TIME Flight MH370

French Satellite Offers Fresh Lead in Hunt for Missing Jet

A crew member aboard a Royal New Zealand Air Force P-3K2 Orion aircraft searches for missing Malaysian Airlines flight MH370 over the southern Indian Ocean
Jason Reed—Reuters A crew member aboard a Royal New Zealand Air Force P-3K2 Orion aircraft searches for the missing Malaysian Airlines Flight MH370 over the southern Indian Ocean on March 22, 2014

New satellite images that may show debris from the missing Malaysian Airlines flight seem to keep popping up, but search planes keep drawing a blank

The latest clue in the two-week search for a missing Malaysia Airlines jet comes from a French satellite, which has picked up images of what may be debris from the Boeing 777 in the southern Indian Ocean.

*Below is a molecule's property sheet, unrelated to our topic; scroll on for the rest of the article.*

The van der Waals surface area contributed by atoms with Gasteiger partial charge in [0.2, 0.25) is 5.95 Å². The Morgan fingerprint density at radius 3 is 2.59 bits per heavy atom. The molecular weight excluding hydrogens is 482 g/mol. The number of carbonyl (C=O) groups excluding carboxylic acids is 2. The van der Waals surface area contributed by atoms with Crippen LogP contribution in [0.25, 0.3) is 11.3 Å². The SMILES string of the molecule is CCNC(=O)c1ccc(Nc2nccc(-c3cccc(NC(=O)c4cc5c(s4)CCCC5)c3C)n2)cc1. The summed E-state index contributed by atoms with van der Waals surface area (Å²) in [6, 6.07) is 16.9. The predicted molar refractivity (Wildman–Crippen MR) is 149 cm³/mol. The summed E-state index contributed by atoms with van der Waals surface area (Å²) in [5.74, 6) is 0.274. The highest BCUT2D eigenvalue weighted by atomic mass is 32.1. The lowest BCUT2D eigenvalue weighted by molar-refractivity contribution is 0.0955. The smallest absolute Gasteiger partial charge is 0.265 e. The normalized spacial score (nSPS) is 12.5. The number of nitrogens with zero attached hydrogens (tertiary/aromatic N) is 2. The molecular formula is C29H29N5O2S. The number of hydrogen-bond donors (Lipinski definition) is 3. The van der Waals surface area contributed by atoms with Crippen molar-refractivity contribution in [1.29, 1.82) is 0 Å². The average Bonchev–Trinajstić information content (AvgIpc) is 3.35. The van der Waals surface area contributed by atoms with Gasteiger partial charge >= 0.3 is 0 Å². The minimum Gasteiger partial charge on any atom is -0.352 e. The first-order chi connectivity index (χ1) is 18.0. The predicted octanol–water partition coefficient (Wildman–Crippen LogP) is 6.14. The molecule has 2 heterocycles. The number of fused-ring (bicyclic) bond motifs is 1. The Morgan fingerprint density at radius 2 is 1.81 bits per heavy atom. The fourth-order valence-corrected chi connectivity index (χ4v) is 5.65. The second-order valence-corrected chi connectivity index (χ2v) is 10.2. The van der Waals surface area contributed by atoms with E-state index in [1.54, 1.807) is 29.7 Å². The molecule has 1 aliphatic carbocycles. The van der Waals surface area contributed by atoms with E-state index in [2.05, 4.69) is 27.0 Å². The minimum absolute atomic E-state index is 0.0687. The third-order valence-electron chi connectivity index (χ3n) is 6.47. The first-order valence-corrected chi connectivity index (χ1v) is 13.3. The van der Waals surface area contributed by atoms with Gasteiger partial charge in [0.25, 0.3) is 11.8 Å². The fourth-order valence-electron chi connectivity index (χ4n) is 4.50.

In a statement Sunday, Malaysia’s Ministry of Transport said the country had received images from French authorities “showing potential objects in the vicinity of the southern corridor.” Search efforts have been focused on this area, southwest of Perth, Australia, after both Chinese and Australian satellites picked up evidence of objects floating in the area in the past week, the Associated Press reports.

No evidence of the missing flight MH370 has been found, although searchers discovered a wooden pallet of the sort used when loading some airplanes. The airliner has been missing since March 8 after vanishing while en route from Kuala Lumpur to Beijing with 239 people, most of them Chinese nationals, on board.

Authorities say the search could be hampered Sunday by a tropical cyclone in the vicinity.


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